Park Slope as we currently know it begins with its mid 20th century decline and subsequent rapid gentrification. Similar to nearby neighborhoods like Sunset Park or Flatbush, Park Slope withstood a mad exodus of middle class during the Fifties and Sixties. But unlike the other neighborhoods, Park Slope gentrified almost overnight. Artists and counterculture residents took advantage of the low rents which was followed by young professionals and families.
Park Slope has a storied baseball history. Before they were the Dodgers, Brooklyn’s professional baseball team was known as the Brooklyn Atlantics. They played baseball at Washington Park on Fifth Avenue between Third and Fourth Streets. A massive fire destroyed the original stadium in 1889 and the Atlantics moved first to Ridgeway Queens and then to East New York before returning to Park Slope in 1898 to a brand new stadium. Nearby that stadium was a system of trolley tracks, which got the Atlantics a few nicknames, including one that stuck: The Trolley Dodgers.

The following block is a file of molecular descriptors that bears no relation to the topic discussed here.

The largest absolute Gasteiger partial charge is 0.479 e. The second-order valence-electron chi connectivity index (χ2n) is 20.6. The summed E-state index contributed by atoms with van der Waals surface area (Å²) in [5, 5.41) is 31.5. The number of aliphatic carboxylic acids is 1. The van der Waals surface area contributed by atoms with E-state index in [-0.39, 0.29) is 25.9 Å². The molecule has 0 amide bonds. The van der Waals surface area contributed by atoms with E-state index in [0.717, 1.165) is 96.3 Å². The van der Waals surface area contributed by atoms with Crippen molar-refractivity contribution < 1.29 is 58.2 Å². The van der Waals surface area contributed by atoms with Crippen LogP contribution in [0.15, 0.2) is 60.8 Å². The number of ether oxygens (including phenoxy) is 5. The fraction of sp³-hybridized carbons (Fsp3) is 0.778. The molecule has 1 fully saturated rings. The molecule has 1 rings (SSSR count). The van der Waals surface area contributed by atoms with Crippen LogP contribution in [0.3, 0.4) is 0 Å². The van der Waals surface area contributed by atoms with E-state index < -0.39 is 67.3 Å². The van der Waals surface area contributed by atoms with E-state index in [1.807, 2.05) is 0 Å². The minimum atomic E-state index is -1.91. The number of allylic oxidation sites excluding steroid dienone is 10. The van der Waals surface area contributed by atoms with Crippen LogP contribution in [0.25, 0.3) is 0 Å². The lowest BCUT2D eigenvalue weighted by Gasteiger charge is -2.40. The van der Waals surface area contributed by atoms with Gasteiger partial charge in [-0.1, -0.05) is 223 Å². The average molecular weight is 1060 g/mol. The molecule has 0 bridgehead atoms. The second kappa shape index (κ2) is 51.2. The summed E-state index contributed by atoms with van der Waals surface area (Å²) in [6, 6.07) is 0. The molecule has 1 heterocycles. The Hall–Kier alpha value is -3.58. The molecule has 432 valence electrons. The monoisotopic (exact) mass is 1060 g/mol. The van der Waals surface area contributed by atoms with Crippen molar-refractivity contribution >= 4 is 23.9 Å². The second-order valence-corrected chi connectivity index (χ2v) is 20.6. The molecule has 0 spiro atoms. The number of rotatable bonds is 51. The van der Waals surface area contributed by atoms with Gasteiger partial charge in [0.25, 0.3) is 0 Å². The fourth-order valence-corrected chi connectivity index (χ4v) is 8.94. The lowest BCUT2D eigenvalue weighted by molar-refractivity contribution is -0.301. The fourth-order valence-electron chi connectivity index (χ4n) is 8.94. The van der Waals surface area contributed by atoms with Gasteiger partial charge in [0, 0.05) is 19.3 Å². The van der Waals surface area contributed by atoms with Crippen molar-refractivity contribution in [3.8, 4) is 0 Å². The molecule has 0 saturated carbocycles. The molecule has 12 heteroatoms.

For late-night spots, there’s Union Hall at 702 Union Street. The sprawling, multi-level bar features an indoor bocce court, a stately (as their website puts it) library façade and outdoor garden seating. Converted from a warehouse, Union Hall gets jam-packed on weekend nights. Other popular Park Slope bars include The Dram Shop on 339 Ninth Street, a smaller venue with a wide array of microbrews, shuffle-board and delicious French fries; Pacific Standard at 82 Fourth Avenue, with Sunday trivia night and a West Coast slant; and The Rock Shop at 249 Fourth Avenue, a multi-level bar with a concert hall downstairs and rooftop seating and pool tables on floor two.